The 429 has a glass cockpit with a 3-axis autopilot (optional 4th axis kit) and flight director standard.[20] Standard landing gear are skids. A retractable wheel landing gear is optional and adds 5 kt to cruising speed.[4] The helicopter is a single-pilot IFR Category A helicopter. It is capable of operating with one engine inoperative. The main transmission is rated for 5,000 hours between overhauls and the tail rotor gearbox is rated for 3,200 hours.[6]


A Royal Australian Navy Bell 429
Bell 429 of the Slovak police
 United States
 United Kingdom

Ministry of Health Air Ambulance [34]

Specifications (Bell 429)

Cabin of a medical evacuation Bell 429

Data from Bell 429 brochure,[35] Bell Helicopter 429 product specifications,[36] Flug Revue Bell 429 page,[37] Aviation Week[6]

General characteristics


See also

Related development


  1. 1 2 Bell 429 newsletter. Bell, March 2007.
  2. Inferred from a quote for a fully equipped Bell 429.
  3. 1 2 3 "Bell Flies 429, Stretches Program". Rotor & Wing, April 2007.
  4. 1 2 3 "Bell 429 Achieves Certification". Bell Helicopter, July 1, 2009.
  5. Transport Canada Type Certificate Search
  6. 1 2 3 4 5 6 7 "Light Twin, Big Cabin", Aviation Week & Space Technology 170, 26 (June 29, 2009), p. 42.
  7. 1 2 Croft, John. "Bell Canada: composites not a grey area". Flight International, June 12, 2009.
  8. AW&ST: "... but the cabin was not big enough to attract operators, particularly the emergency medical service industry."
  9. Trimble, Stephen (22 October 2012). "429 GlobalRanger teaches Bell new lessons in design". Washington DC: Flightglobal. Retrieved 11 March 2016.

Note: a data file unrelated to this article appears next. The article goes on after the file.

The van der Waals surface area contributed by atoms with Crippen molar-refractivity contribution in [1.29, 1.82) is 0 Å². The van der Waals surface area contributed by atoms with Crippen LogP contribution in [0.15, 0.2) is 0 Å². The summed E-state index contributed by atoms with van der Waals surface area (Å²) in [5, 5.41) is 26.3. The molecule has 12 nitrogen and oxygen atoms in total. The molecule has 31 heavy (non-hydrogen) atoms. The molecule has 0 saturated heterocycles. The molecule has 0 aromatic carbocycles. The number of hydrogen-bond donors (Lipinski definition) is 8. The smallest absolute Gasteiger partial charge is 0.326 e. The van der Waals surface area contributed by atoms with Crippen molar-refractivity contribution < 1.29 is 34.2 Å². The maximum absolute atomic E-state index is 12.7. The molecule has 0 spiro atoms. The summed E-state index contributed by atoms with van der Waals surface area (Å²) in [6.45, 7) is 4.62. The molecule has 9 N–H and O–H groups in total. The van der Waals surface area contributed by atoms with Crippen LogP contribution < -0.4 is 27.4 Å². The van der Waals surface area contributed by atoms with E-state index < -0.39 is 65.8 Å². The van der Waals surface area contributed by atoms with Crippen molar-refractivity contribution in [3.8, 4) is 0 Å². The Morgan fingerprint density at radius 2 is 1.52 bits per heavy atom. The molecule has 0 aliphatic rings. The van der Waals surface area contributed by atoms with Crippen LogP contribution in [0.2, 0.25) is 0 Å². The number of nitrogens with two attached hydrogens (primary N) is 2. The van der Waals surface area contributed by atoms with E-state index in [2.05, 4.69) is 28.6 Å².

10. "Bell Provides 429 Program Update". Bell Helicopter, February 22, 2008.
  11. "Textron Inc - Textron's Bell Completes Major Milestone in the 429 Development". Retrieved 2016-09-15.
  12. "FAA, TC Certify Bell 429". Rotor & Wing, July 7, 2009.
  13. "Helitech 2009: Bell 429 achieves EASA Certification". Rotorhub, September 24, 2009.
  14. "Bell Still Seeking FAA Weight Exemption for 429". Rotor & Wing Magazine. Retrieved 2016-02-15.
  15. Stephens, Ernie. "Docs Show FAA Was Angry Over Bell's Weight Exemption" Rotor & Wing, June 3, 2014. Accessed: June 8, 2014. Archived on June 8, 2014.
  16. Croft, John. "Bell: certification imminent for Bell 429 rotor rocket". Flight Daily News, June 15, 2009.
  17. New model certified. Montreal Gazette, July 8, 2009.
  18. Bell Presents 429 To Its First Customer. Textron website, July 16, 2009.
  19. "Bell Helicopter's Bell 429 | Business Jet Traveler". Retrieved 2016-02-15.
  20. "World Air Forces 2013" (PDF). Flightglobal Insight. Retrieved February 2, 2013.
  21. "Raytheon to provide Bell 429s for interim RAN aircrew training". Australian Aviation. September 19, 2011. Retrieved September 19, 2011.
  22. "Canadian Coast Guard Accepts New Light-Lift Helicopter in Shearwater, Nova Scotia". Government of Canada. Retrieved 17 March 2016.
  23. "Bell 429 selected for Canadian Coast Guard". Retrieved 1 July 2014.
  24. "VIDEO: Ministerstvo vnútra má k dispozícii nový vrtuľník Bell 429". TASR. Retrieved 25 November 2015.
  25. "Polisen sätter nya helikoptrar i arbete"
  27. "State Police add 2 Helicopters to fleet". Retrieved 5 November 2014.
  28. "Bell Helicopter Delivers Model 429 To Fairfax County Police Department". Retrieved 2 February 2013.
  29. "Bell Helicopter 429 "Swaggercopter"". Retrieved 6 February 2013.
  30. "New York Police Department Aviation Division". Retrieved 1 May 2015.
  34. Bell 429 brochure. Bell Helicopter.
  35. Bell 429 product specs. Bell Helicopter
  36. Bell 429 page. Flug Revue.